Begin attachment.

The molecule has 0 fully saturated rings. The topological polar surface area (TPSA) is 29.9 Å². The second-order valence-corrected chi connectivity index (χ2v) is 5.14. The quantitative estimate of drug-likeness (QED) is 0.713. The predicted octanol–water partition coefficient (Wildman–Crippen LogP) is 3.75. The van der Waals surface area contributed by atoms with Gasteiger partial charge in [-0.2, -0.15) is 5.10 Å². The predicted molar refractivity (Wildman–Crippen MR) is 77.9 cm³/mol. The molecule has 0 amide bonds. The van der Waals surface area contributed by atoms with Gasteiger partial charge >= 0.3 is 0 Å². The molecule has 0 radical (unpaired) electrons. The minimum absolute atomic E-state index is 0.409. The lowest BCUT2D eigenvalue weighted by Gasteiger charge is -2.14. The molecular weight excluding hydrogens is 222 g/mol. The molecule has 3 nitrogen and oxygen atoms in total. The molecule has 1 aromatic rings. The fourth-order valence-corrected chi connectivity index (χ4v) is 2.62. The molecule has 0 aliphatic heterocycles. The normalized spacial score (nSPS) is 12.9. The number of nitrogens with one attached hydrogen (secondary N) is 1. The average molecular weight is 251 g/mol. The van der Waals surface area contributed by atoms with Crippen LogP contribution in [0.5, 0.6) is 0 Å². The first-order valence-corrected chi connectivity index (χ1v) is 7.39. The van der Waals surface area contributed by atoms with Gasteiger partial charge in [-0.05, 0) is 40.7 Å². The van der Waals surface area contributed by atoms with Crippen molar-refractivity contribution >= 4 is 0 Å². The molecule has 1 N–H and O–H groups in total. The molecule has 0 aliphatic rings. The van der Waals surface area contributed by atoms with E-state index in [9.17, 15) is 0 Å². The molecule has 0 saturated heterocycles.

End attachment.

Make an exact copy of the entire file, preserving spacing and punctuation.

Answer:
The molecule has 0 fully saturated rings. The topological polar surface area (TPSA) is 29.9 Å². The second-order valence-corrected chi connectivity index (χ2v) is 5.14. The quantitative estimate of drug-likeness (QED) is 0.713. The predicted octanol–water partition coefficient (Wildman–Crippen LogP) is 3.75. The van der Waals surface area contributed by atoms with Gasteiger partial charge in [-0.2, -0.15) is 5.10 Å². The predicted molar refractivity (Wildman–Crippen MR) is 77.9 cm³/mol. The molecule has 0 amide bonds. The van der Waals surface area contributed by atoms with Gasteiger partial charge >= 0.3 is 0 Å². The molecule has 0 radical (unpaired) electrons. The minimum absolute atomic E-state index is 0.409. The lowest BCUT2D eigenvalue weighted by Gasteiger charge is -2.14. The molecular weight excluding hydrogens is 222 g/mol. The molecule has 3 nitrogen and oxygen atoms in total. The molecule has 1 aromatic rings. The fourth-order valence-corrected chi connectivity index (χ4v) is 2.62. The molecule has 0 aliphatic heterocycles. The normalized spacial score (nSPS) is 12.9. The number of nitrogens with one attached hydrogen (secondary N) is 1. The average molecular weight is 251 g/mol. The van der Waals surface area contributed by atoms with Crippen LogP contribution in [0.5, 0.6) is 0 Å². The first-order valence-corrected chi connectivity index (χ1v) is 7.39. The van der Waals surface area contributed by atoms with Gasteiger partial charge in [-0.05, 0) is 40.7 Å². The van der Waals surface area contributed by atoms with Crippen molar-refractivity contribution >= 4 is 0 Å². The molecule has 1 N–H and O–H groups in total. The molecule has 0 aliphatic rings. The van der Waals surface area contributed by atoms with E-state index in [9.17, 15) is 0 Å². The molecule has 0 saturated heterocycles.